Since I went to all the trouble of typing this for another thread, I'm going to repost it here. I hope it reassures some parents who are concerned about this issue. From [i]Understanding and Managing Your Child's Food Allergies[/i] by Scott Sicherer, head of the food allergy research program at Mt. Sinai:
"Casual exposure to food allergens from skin contact or by smell is probably one of the most worrisome notions, engendering much more stress than is truly warranted. Most research studies and clinical experience show that severe reactions occur from ingestion and not from skin contact or breathing fumes. In these situations [where proteins are aerosolized], most reactions to airborne food proteins are similar to a cat-allergic individual's contact with a cat. Symptoms may be hay fever - like itchy eyes and nose and runny nose or an asthmatic response, if the allergic individual has asthma, unlike in severe anaphylaxis where blood pressure can drop. Airborne peanut proteins near peanut butter are harder to detect. My research group had thirty highly peanut-allergic children sniff peanut butter for ten minutes and none reacted." pp. 21-22, for those reading along.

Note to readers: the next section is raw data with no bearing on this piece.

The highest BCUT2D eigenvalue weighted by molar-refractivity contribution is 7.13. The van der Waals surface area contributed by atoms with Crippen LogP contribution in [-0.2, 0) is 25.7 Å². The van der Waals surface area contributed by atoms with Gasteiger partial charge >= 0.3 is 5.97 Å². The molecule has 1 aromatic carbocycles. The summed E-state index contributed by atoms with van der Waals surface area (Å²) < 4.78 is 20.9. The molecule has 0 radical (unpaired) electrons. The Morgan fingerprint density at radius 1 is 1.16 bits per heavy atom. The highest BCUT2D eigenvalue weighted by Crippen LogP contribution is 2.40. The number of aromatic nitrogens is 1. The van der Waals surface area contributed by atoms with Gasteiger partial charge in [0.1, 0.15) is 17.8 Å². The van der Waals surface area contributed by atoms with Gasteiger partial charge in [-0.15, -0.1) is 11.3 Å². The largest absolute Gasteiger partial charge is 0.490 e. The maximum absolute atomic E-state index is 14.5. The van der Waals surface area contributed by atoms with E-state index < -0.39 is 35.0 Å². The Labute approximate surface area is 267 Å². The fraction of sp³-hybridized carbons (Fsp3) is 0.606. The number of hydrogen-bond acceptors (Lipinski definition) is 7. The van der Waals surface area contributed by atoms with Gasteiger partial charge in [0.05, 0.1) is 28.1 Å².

And, from p. 48: "Medical literature on this subject reveals that common reactions from air exposure typically occur while food is being cooked because cooking releases food-protein particles into the air. In these situations, one can usually see the steam rising from the food. Respiratory reactions are typical, such as hay fever symptoms of red, itchy eyes, runny nose, and then coughing and wheezing. These symptoms are usually no different form reactions to other airborne allergens." p. 48
Incidently, there's another section in the book about the myth of food allergies getting worse over time. It's a good read.
P.S. if your child has a severe inhalation allergy and you want to express your outrage, please direct it toward Dr. Sicherer (email@example.com), not me. Thank you.